Tuesday, November 16, 2010


Friday, December 3, 2010. That's the day that will determine a lot. On that day, I'll know which fork in the road I take. I recently talked with someone about how I will feel with either outcome, and they advised me not to think about it. It's impossible to anticipate my emotions, so I shouldn't waste mental energy toiling about the whole thing. But I can't help it. So here goes.

I'll start with the medical part of that day. In just two weeks, I'll travel to Boston to see my hematologist. She is one of 16 doctors in the US, UK and Canada who are part of a study looking at idiopathic clotting disorders- in other words, there's no good reason why the clotting occurred. As a population, there's a 10% chance of recurrence each year, and something like 40% over the subsequent five years. That's obviously way over acceptable. Honestly, given the choice of taking a drug the rest of my life or taking a substantial risk of another life-threatening clot in the lungs, it's a pretty easy choice.

Clotting happens in what is called a "cascade," or a series of events. One of the final steps has a byproduct called D-dimer. They can test for the presence of D-dimer. If negative, you're in the clear. If positive, there's a good chance (though less certain than a negative test) you are clotting. The study attempts to stratify patients into different risk levels using this test. In other words, they take this population of screwed up people, of which I am one, and use the test to identify those that can reasonably go off of blood thinners, and those who need to stay on medication.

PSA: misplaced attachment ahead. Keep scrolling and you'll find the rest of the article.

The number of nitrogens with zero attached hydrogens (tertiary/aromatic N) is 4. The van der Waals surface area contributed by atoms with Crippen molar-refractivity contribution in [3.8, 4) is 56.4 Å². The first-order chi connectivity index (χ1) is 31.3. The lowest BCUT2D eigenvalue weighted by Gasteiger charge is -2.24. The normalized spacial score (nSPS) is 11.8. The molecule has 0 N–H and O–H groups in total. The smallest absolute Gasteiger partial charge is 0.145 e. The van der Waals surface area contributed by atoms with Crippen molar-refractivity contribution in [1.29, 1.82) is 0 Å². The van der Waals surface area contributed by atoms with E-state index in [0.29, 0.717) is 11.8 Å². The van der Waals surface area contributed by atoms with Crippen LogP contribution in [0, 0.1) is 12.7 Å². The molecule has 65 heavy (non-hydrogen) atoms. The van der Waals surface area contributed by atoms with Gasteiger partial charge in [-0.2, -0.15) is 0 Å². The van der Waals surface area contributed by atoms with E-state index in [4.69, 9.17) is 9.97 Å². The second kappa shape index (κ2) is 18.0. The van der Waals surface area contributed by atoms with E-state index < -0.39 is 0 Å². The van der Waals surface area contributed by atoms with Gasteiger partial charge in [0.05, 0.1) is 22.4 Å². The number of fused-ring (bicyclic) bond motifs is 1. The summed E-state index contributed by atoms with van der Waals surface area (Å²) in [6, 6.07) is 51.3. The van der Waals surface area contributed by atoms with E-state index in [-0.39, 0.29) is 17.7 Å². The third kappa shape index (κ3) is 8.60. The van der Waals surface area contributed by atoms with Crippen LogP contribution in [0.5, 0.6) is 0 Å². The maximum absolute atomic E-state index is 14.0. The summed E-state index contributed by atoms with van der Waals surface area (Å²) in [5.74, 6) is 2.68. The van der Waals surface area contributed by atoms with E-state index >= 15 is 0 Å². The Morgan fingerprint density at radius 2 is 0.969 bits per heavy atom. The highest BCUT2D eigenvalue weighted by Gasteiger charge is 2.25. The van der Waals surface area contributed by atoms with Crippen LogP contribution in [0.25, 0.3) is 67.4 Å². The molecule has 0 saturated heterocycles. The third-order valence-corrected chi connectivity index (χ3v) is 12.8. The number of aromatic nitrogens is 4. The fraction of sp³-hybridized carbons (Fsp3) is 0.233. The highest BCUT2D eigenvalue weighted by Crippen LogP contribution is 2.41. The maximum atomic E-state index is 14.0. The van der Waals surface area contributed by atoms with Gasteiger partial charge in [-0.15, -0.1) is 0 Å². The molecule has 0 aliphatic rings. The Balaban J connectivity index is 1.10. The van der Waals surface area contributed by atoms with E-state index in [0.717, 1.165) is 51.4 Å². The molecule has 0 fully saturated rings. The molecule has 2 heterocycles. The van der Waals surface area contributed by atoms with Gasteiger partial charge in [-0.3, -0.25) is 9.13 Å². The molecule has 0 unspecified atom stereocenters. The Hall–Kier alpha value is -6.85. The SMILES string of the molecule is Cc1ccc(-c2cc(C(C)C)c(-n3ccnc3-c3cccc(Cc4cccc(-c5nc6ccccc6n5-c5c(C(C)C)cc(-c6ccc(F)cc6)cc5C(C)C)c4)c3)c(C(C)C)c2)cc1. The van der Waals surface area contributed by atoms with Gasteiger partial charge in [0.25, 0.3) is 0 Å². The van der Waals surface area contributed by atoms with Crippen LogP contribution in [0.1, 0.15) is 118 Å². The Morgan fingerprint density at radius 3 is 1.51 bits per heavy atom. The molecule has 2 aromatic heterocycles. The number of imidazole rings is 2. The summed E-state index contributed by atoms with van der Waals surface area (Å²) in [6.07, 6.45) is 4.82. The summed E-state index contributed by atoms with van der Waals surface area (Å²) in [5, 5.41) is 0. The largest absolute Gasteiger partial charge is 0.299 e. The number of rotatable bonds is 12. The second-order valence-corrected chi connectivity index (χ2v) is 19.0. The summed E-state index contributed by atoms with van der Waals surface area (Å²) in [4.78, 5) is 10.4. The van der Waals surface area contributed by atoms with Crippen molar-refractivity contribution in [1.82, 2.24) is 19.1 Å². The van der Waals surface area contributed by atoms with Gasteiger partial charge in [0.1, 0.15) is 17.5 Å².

So in a few weeks, I'll take this blood test and see the results on the spot. One of two things will happen. I obviously hope the test is negative. If so, I'll stop taking the medication right then and go back to Boston for another test in one month. That's because the medical community isn't sure if the medication suppresses D-dimer. If that second test is still negative, I'm good to go. I'll just go back to Boston every six months to check in. On the other hand, if either of the two test are positive, I'll be on medication for at least two years, if not the rest of my life.